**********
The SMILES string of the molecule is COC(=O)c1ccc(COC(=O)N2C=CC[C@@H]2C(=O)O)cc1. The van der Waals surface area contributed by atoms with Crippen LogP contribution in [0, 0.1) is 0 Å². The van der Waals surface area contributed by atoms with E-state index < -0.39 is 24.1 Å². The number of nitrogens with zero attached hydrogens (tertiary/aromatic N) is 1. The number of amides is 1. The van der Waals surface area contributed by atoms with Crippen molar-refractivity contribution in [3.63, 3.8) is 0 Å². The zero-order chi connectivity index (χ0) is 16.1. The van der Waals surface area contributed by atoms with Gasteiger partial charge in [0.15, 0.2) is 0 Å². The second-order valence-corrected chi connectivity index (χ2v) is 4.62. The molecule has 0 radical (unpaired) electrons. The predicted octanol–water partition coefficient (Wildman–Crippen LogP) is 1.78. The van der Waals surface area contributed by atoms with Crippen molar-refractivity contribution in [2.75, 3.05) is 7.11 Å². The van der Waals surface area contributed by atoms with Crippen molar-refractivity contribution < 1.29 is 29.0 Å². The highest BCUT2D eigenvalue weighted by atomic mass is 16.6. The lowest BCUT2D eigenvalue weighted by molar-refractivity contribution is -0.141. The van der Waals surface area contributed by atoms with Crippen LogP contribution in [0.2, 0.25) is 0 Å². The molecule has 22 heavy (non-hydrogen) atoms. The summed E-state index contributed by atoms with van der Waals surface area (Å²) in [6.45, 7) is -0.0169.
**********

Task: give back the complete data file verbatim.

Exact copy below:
The SMILES string of the molecule is COC(=O)c1ccc(COC(=O)N2C=CC[C@@H]2C(=O)O)cc1. The van der Waals surface area contributed by atoms with Crippen LogP contribution in [0, 0.1) is 0 Å². The van der Waals surface area contributed by atoms with E-state index < -0.39 is 24.1 Å². The number of nitrogens with zero attached hydrogens (tertiary/aromatic N) is 1. The number of amides is 1. The van der Waals surface area contributed by atoms with Crippen molar-refractivity contribution in [3.63, 3.8) is 0 Å². The zero-order chi connectivity index (χ0) is 16.1. The van der Waals surface area contributed by atoms with Gasteiger partial charge in [0.15, 0.2) is 0 Å². The second-order valence-corrected chi connectivity index (χ2v) is 4.62. The molecule has 0 radical (unpaired) electrons. The predicted octanol–water partition coefficient (Wildman–Crippen LogP) is 1.78. The van der Waals surface area contributed by atoms with Crippen molar-refractivity contribution in [2.75, 3.05) is 7.11 Å². The van der Waals surface area contributed by atoms with Crippen molar-refractivity contribution < 1.29 is 29.0 Å². The highest BCUT2D eigenvalue weighted by atomic mass is 16.6. The lowest BCUT2D eigenvalue weighted by molar-refractivity contribution is -0.141. The van der Waals surface area contributed by atoms with Crippen LogP contribution in [0.2, 0.25) is 0 Å². The molecule has 22 heavy (non-hydrogen) atoms. The summed E-state index contributed by atoms with van der Waals surface area (Å²) in [6.45, 7) is -0.0169.